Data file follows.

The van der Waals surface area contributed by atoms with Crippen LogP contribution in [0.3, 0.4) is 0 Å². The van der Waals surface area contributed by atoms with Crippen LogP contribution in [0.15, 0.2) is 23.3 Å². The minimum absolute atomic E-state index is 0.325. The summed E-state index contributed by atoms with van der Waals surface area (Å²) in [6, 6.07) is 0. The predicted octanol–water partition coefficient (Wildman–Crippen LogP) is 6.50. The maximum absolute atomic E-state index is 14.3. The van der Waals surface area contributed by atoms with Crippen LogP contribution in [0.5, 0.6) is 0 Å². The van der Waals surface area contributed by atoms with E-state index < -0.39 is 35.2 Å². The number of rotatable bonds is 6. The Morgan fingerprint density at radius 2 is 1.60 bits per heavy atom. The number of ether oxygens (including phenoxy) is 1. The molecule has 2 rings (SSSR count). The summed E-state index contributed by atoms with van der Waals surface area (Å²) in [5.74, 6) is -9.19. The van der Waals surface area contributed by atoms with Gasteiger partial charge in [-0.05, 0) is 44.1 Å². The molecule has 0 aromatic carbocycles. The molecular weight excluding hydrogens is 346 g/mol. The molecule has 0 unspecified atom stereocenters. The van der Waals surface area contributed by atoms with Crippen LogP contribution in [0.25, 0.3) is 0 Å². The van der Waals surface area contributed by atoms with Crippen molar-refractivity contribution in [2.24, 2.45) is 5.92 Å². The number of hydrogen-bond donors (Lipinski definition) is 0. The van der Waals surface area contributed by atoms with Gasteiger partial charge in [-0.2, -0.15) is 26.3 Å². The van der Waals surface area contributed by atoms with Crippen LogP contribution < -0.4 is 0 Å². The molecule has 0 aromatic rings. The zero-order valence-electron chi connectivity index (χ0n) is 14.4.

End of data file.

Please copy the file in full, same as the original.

The van der Waals surface area contributed by atoms with Crippen LogP contribution in [0.3, 0.4) is 0 Å². The van der Waals surface area contributed by atoms with Crippen LogP contribution in [0.15, 0.2) is 23.3 Å². The minimum absolute atomic E-state index is 0.325. The summed E-state index contributed by atoms with van der Waals surface area (Å²) in [6, 6.07) is 0. The predicted octanol–water partition coefficient (Wildman–Crippen LogP) is 6.50. The maximum absolute atomic E-state index is 14.3. The van der Waals surface area contributed by atoms with Crippen LogP contribution in [0.5, 0.6) is 0 Å². The van der Waals surface area contributed by atoms with E-state index < -0.39 is 35.2 Å². The number of rotatable bonds is 6. The Morgan fingerprint density at radius 2 is 1.60 bits per heavy atom. The number of ether oxygens (including phenoxy) is 1. The molecule has 2 rings (SSSR count). The summed E-state index contributed by atoms with van der Waals surface area (Å²) in [5.74, 6) is -9.19. The van der Waals surface area contributed by atoms with Gasteiger partial charge in [-0.05, 0) is 44.1 Å². The molecule has 0 aromatic carbocycles. The molecular weight excluding hydrogens is 346 g/mol. The molecule has 0 unspecified atom stereocenters. The van der Waals surface area contributed by atoms with Crippen LogP contribution in [0.25, 0.3) is 0 Å². The van der Waals surface area contributed by atoms with Crippen molar-refractivity contribution in [2.24, 2.45) is 5.92 Å². The number of hydrogen-bond donors (Lipinski definition) is 0. The van der Waals surface area contributed by atoms with Gasteiger partial charge in [-0.2, -0.15) is 26.3 Å². The van der Waals surface area contributed by atoms with Crippen LogP contribution < -0.4 is 0 Å². The molecule has 0 aromatic rings. The zero-order valence-electron chi connectivity index (χ0n) is 14.4.